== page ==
Thiruvananthapuram: People living near the Devi temple at Puttingal remember Sunday morning’s fireworks accident that claimed 109 lives with a shudder. Out of 25 houses close to the temple complex, 20 are damaged. Half a dozen of those houses suffered substantial damage from the shock and projectiles.
B Saijal, a retired defence personnel living near the temple, said that mishaps had started to occur from the start of the fireworks show at the temple. “One person was evacuated after he suffered serious burns,” said Saijal. “I saw the ambulances moving out of the temple compound four times while I was watching the display from the rooftop of my house,” he recounted.
The explosion occurred after a skyrocket exploded at low altitude sending sparks in all directions. The sound was deafening and projectiles flew over his head, said Saijal. Soil and debris fell over him. Inside the house, cement fell from the ceiling on women in the house. It was darkness all over.
In the morning, family members saw the door open and initially thought some thieves had entered the house. Soon, they discovered that the doors had been blown off and window panes had been broken.
Saijal said that it was not unusual for cracks to occur during the fireworks display at the temple in the previous years. “Though the temple committee promised compensation to those affected, the money never came,” he stated.
He said that he saw as many as 15 bodies were spread out on the ground near his house in the morning. Bus and autorickshaw drivers did a commendable job of taking the injured to the hospital.
On Monday, the temple compound was still scattered with debris and the remains of the deadly fireworks display. Abandoned vehicles, damaged furniture and what was left of make-shift shops lay here and there.
A woman living in one of the houses, which is close to the temple gates, said that she felt a tremor past 3 pm. “The house trembled and I thought the kitchen had collapsed,” she said. “I could see nothing because the power blackout. My granddaughter who was sleeping upstairs woke up and started crying incessantly.” The power outage was the result of the crashing of electric posts and snapping of the power lines.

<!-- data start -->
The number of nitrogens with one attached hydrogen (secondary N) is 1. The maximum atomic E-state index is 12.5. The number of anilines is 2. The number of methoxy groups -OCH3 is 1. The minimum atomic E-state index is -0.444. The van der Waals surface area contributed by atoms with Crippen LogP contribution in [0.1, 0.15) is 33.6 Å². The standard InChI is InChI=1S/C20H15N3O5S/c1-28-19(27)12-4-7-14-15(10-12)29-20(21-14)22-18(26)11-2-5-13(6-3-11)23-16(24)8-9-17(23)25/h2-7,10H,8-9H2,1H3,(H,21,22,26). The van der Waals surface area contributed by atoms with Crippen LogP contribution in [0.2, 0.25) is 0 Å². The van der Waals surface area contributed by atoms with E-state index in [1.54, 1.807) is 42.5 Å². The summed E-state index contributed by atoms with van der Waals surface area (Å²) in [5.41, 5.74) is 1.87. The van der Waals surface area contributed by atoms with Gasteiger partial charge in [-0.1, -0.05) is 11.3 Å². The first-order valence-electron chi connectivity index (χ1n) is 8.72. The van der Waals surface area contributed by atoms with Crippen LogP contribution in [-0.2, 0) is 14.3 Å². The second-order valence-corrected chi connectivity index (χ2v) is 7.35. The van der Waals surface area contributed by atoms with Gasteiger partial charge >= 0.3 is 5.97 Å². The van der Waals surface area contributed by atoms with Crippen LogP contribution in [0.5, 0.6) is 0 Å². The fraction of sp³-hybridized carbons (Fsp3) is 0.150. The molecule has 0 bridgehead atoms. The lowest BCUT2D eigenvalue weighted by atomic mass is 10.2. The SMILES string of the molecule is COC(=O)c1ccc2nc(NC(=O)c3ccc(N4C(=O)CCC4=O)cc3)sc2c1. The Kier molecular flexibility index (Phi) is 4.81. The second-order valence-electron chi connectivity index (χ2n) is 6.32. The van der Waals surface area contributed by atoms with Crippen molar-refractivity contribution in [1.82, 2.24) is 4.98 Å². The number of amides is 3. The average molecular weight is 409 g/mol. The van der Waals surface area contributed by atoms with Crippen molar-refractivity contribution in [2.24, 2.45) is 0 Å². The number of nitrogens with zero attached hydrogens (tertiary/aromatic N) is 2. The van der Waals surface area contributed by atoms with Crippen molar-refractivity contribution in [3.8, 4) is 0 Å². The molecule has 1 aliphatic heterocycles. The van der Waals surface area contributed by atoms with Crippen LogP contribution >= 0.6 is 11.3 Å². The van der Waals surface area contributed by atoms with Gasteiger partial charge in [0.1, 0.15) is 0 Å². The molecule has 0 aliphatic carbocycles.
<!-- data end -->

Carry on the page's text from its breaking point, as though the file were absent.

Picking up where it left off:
In the morning, she found that the windows of her house had gone off the frames. The screws had come off and were strewn about. There was debris on her rooftop.
G Haridas, a trader living near the temple, said he saw a lot of smoke and fire as the store house of explosives (kambapura) caught fire. “A rocket fell on an ice cream parlour and burst, destroying the shop fully,” he said. “Another fell on a car damaging it.”
His house trembled and most parts of his house were damaged. “Only my shop was saved,” said Haridas. “I have suffered damages of more than Rs 1 lakh. Who will compensate me?” He said that an astrologer had warned the managing committee of heavy loss of life if they continued to disturb the temple.
Several people living near the temple had complaints about the fireworks being held every year in connection with the Meenabharani festival. However, only an 80-year-old lady, Pankajakshi, had preferred a complaint with the Collector A Shainamol. Her house had suffered damages in the past as well as now. Usually, she keeps off the house during the fireworks at night.
The temple was a private one which was under receivership for long over dispute over its control. The present managing committee is controlled by the Nair and Ezhava communities. However, the Kurava community has some rights over part of the temple compound. Locals say the Kuravas were agitated over what had happened in the temple. Some of them allegedly destroyed a new building being constructed in the temple compound for the managing committee last night.